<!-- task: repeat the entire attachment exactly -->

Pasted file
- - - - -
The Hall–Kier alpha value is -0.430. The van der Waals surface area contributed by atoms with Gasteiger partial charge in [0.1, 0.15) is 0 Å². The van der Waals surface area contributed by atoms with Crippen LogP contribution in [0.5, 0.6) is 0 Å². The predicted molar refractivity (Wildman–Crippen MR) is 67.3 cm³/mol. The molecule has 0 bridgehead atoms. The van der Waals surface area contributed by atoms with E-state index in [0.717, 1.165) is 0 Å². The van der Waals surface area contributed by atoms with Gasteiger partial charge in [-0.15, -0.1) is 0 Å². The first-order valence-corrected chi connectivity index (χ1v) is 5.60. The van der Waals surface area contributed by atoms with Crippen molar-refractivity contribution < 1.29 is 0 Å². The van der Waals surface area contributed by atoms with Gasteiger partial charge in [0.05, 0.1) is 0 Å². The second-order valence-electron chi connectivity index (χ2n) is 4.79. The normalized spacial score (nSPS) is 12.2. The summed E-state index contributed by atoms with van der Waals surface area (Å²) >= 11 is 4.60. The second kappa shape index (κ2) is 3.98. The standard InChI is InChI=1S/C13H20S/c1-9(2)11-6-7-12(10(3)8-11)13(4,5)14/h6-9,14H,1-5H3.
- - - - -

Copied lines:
The Hall–Kier alpha value is -0.430. The van der Waals surface area contributed by atoms with Gasteiger partial charge in [0.1, 0.15) is 0 Å². The van der Waals surface area contributed by atoms with Crippen LogP contribution in [0.5, 0.6) is 0 Å². The predicted molar refractivity (Wildman–Crippen MR) is 67.3 cm³/mol. The molecule has 0 bridgehead atoms. The van der Waals surface area contributed by atoms with E-state index in [0.717, 1.165) is 0 Å². The van der Waals surface area contributed by atoms with Gasteiger partial charge in [-0.15, -0.1) is 0 Å². The first-order valence-corrected chi connectivity index (χ1v) is 5.60. The van der Waals surface area contributed by atoms with Crippen molar-refractivity contribution < 1.29 is 0 Å². The van der Waals surface area contributed by atoms with Gasteiger partial charge in [0.05, 0.1) is 0 Å². The second-order valence-electron chi connectivity index (χ2n) is 4.79. The normalized spacial score (nSPS) is 12.2. The summed E-state index contributed by atoms with van der Waals surface area (Å²) >= 11 is 4.60. The second kappa shape index (κ2) is 3.98. The standard InChI is InChI=1S/C13H20S/c1-9(2)11-6-7-12(10(3)8-11)13(4,5)14/h6-9,14H,1-5H3.